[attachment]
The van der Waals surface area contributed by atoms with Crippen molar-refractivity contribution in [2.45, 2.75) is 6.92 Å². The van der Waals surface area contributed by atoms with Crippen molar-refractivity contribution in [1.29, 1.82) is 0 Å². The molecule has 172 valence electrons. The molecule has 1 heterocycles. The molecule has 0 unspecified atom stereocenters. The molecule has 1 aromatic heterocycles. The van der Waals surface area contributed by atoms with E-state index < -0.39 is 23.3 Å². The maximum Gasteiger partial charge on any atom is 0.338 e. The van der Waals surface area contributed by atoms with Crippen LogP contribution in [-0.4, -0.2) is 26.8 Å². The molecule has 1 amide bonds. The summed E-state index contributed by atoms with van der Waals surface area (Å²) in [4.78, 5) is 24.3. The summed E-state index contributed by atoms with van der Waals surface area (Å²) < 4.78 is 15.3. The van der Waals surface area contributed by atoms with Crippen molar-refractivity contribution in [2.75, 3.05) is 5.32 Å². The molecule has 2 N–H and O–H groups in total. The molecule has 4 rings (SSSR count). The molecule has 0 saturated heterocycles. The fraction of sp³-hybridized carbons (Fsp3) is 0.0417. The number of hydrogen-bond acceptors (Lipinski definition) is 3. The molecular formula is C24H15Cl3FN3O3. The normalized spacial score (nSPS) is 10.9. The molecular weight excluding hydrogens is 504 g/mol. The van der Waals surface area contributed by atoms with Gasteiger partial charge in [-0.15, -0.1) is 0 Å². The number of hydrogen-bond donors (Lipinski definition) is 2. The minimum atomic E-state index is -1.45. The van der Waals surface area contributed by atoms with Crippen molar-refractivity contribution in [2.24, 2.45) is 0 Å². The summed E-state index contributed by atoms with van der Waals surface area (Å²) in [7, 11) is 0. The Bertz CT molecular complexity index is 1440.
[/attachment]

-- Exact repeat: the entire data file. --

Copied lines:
The van der Waals surface area contributed by atoms with Crippen molar-refractivity contribution in [2.45, 2.75) is 6.92 Å². The van der Waals surface area contributed by atoms with Crippen molar-refractivity contribution in [1.29, 1.82) is 0 Å². The molecule has 172 valence electrons. The molecule has 1 heterocycles. The molecule has 0 unspecified atom stereocenters. The molecule has 1 aromatic heterocycles. The van der Waals surface area contributed by atoms with E-state index < -0.39 is 23.3 Å². The maximum Gasteiger partial charge on any atom is 0.338 e. The van der Waals surface area contributed by atoms with Crippen LogP contribution in [-0.4, -0.2) is 26.8 Å². The molecule has 1 amide bonds. The summed E-state index contributed by atoms with van der Waals surface area (Å²) in [4.78, 5) is 24.3. The summed E-state index contributed by atoms with van der Waals surface area (Å²) < 4.78 is 15.3. The van der Waals surface area contributed by atoms with Crippen molar-refractivity contribution in [2.75, 3.05) is 5.32 Å². The molecule has 2 N–H and O–H groups in total. The molecule has 4 rings (SSSR count). The molecule has 0 saturated heterocycles. The fraction of sp³-hybridized carbons (Fsp3) is 0.0417. The number of hydrogen-bond acceptors (Lipinski definition) is 3. The molecular formula is C24H15Cl3FN3O3. The normalized spacial score (nSPS) is 10.9. The molecular weight excluding hydrogens is 504 g/mol. The van der Waals surface area contributed by atoms with Gasteiger partial charge in [-0.15, -0.1) is 0 Å². The number of hydrogen-bond donors (Lipinski definition) is 2. The minimum atomic E-state index is -1.45. The van der Waals surface area contributed by atoms with Crippen molar-refractivity contribution in [2.24, 2.45) is 0 Å². The summed E-state index contributed by atoms with van der Waals surface area (Å²) in [7, 11) is 0. The Bertz CT molecular complexity index is 1440.